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Editor's Desk

Selling on price is a costly mistake

On reading this month’s Selling column, I was reminded of an experience I had many years ago when I decided to buy a watch. I visited a jewellery store and after greeting me, the salesperson began to ask a few questions about the type of watch that I might prefer – classic or sports, mechanical or quartz, etc.

My responses were very specific because I wanted to analyse how she would handle me, and the sale. Good sales staff quickly recognise shopper types and alter their sales pitch accordingly.

For example, on this day I was not the ‘chatty customer’, nor was I a ‘wanderer’ or a ‘showroomer’. And most of all I was definitely not a ‘bargain hunter’. I was an ‘on-a-mission’ shopper wanting to identify a suitable watch, and buy it.

The salesperson began qualifying me by asking about my budget. I was clear that I had just started looking and price was less important than quality. I emphasised that I wanted to buy a watch that would last for many years.

It had to be water resistant, suitable to be worn on all occasions, and I was not brand-conscious: the watch, rather than the brand, was most important.

She gathered three models that might suit my needs and immediately started talking about price. One model caught my eye and I asked her about its features. She continued talking about the price – and then offered a large discount before I had even handled the other two! She either ignored all my cues or didn’t understand them.

She had one approach to selling: price. Not value, price.

"All too often sales staff don’t ‘read’ customer cues and continue on their merry way, selling to everyone in exactly the same way"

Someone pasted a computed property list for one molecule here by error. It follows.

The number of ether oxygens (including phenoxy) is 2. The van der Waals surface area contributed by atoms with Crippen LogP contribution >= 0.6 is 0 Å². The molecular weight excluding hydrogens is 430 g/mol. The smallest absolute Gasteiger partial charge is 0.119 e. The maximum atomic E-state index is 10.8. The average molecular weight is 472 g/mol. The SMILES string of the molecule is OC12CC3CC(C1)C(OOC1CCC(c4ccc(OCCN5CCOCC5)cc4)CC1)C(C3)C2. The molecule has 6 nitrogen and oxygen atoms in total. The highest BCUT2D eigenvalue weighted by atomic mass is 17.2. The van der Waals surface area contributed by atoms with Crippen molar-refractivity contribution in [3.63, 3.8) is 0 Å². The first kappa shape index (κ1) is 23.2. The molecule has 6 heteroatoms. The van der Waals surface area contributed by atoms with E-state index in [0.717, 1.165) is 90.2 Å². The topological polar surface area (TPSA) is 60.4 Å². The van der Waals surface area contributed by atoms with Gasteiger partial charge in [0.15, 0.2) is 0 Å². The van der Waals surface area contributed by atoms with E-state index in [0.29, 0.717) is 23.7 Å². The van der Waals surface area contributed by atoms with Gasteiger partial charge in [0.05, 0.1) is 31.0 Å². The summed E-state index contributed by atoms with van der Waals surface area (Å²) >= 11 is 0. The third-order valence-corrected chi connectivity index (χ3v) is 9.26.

As Jeremy Miller points out this month, price is not a feature: “Unless you’re selling a commodity, price is not the reason why consumers buy products. Price may be a factor for helping consumers select one brand over another, but it’s rarely the reason why that consumer sought to buy that product in the first place. Selling on price should therefore be avoided.”

All too often sales staff don’t ‘read’ customer cues and continue on their merry way, selling to everyone in exactly the same way.

Most importantly, they often don’t understand the difference between features, benefits, value and price. All four are important in varying ways to the customer.

A feature is fact: “This product can do X.” It is something that your product has or is, and usually has no inherent value. However, it is important for the salesperson to mention and demonstrate the features because what might be obvious to him or her may not be obvious to the customer.

Crucially, a feature might be very important to one person but not to another. For example, a water resistant watch was critical to me but another customer might not care at all.

That’s where ‘benefits’ come in. Whereas a feature is a fact – the watch is water resistant – a benefit is subjective.

These are the outcomes or results that users will hope to experience by using the product, and this can be the very reason why they purchase.

The benefit to me of having a water resistant watch is that I can wear it when I hit the surf. For another person who does not swim or surf, this feature is not relevant because there’s no benefit.

A benefit is something that is designed to help the customer – it’s about what’s in it for them. That’s why benefits should be mentioned after the product’s features, because it’s about customer preference.

Value is another subjective issue. What has value to one person can be worthless to another. It’s often about longer-term goals and objectives – for example, I wanted to own the watch for many years.

Value extends beyond what your product or service can do for your customer and aligns its benefits with their larger goals and objectives. Again, value is about the customer’s perspective, whereas price is another fact.

Most customers – not all – care more about value than price. Price is about today; value is about tomorrow and long after.

Coleby Nicholson

Former Publisher • Jeweller Magazine

Coleby Nicholson launched Jeweller in 1996 and was also publisher and managing editor from 2006 to 2019. He has covered the jewellery industry for more than 20 years and specialises in business-to-business aspects of the industry.

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